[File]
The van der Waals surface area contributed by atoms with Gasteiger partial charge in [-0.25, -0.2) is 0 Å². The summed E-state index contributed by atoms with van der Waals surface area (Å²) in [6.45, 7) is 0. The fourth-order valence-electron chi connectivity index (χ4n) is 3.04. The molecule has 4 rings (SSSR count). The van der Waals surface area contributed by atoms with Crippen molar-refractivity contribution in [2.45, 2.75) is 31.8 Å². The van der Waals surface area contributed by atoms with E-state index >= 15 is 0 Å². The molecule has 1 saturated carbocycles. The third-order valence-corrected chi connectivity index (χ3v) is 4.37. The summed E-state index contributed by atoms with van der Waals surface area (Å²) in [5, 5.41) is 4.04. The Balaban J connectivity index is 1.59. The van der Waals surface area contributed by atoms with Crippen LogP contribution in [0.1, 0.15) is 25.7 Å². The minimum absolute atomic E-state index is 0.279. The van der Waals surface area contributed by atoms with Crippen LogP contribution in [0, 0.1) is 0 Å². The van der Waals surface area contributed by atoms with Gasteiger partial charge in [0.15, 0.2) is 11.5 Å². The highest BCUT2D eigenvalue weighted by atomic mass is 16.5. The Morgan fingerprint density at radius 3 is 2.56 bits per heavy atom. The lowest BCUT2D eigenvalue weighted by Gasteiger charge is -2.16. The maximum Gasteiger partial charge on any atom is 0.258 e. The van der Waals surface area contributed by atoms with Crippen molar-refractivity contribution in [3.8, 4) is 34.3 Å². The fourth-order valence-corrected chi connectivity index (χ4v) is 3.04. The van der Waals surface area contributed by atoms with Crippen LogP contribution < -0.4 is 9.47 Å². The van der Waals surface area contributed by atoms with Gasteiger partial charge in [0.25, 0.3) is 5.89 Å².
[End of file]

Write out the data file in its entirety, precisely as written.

The van der Waals surface area contributed by atoms with Gasteiger partial charge in [-0.25, -0.2) is 0 Å². The summed E-state index contributed by atoms with van der Waals surface area (Å²) in [6.45, 7) is 0. The fourth-order valence-electron chi connectivity index (χ4n) is 3.04. The molecule has 4 rings (SSSR count). The van der Waals surface area contributed by atoms with Crippen molar-refractivity contribution in [2.45, 2.75) is 31.8 Å². The van der Waals surface area contributed by atoms with E-state index >= 15 is 0 Å². The molecule has 1 saturated carbocycles. The third-order valence-corrected chi connectivity index (χ3v) is 4.37. The summed E-state index contributed by atoms with van der Waals surface area (Å²) in [5, 5.41) is 4.04. The Balaban J connectivity index is 1.59. The van der Waals surface area contributed by atoms with Crippen LogP contribution in [0.1, 0.15) is 25.7 Å². The minimum absolute atomic E-state index is 0.279. The van der Waals surface area contributed by atoms with Crippen LogP contribution in [0, 0.1) is 0 Å². The van der Waals surface area contributed by atoms with Gasteiger partial charge in [0.15, 0.2) is 11.5 Å². The highest BCUT2D eigenvalue weighted by atomic mass is 16.5. The Morgan fingerprint density at radius 3 is 2.56 bits per heavy atom. The lowest BCUT2D eigenvalue weighted by Gasteiger charge is -2.16. The maximum Gasteiger partial charge on any atom is 0.258 e. The van der Waals surface area contributed by atoms with Crippen molar-refractivity contribution in [3.8, 4) is 34.3 Å². The fourth-order valence-corrected chi connectivity index (χ4v) is 3.04. The van der Waals surface area contributed by atoms with Crippen LogP contribution < -0.4 is 9.47 Å². The van der Waals surface area contributed by atoms with Gasteiger partial charge in [0.25, 0.3) is 5.89 Å².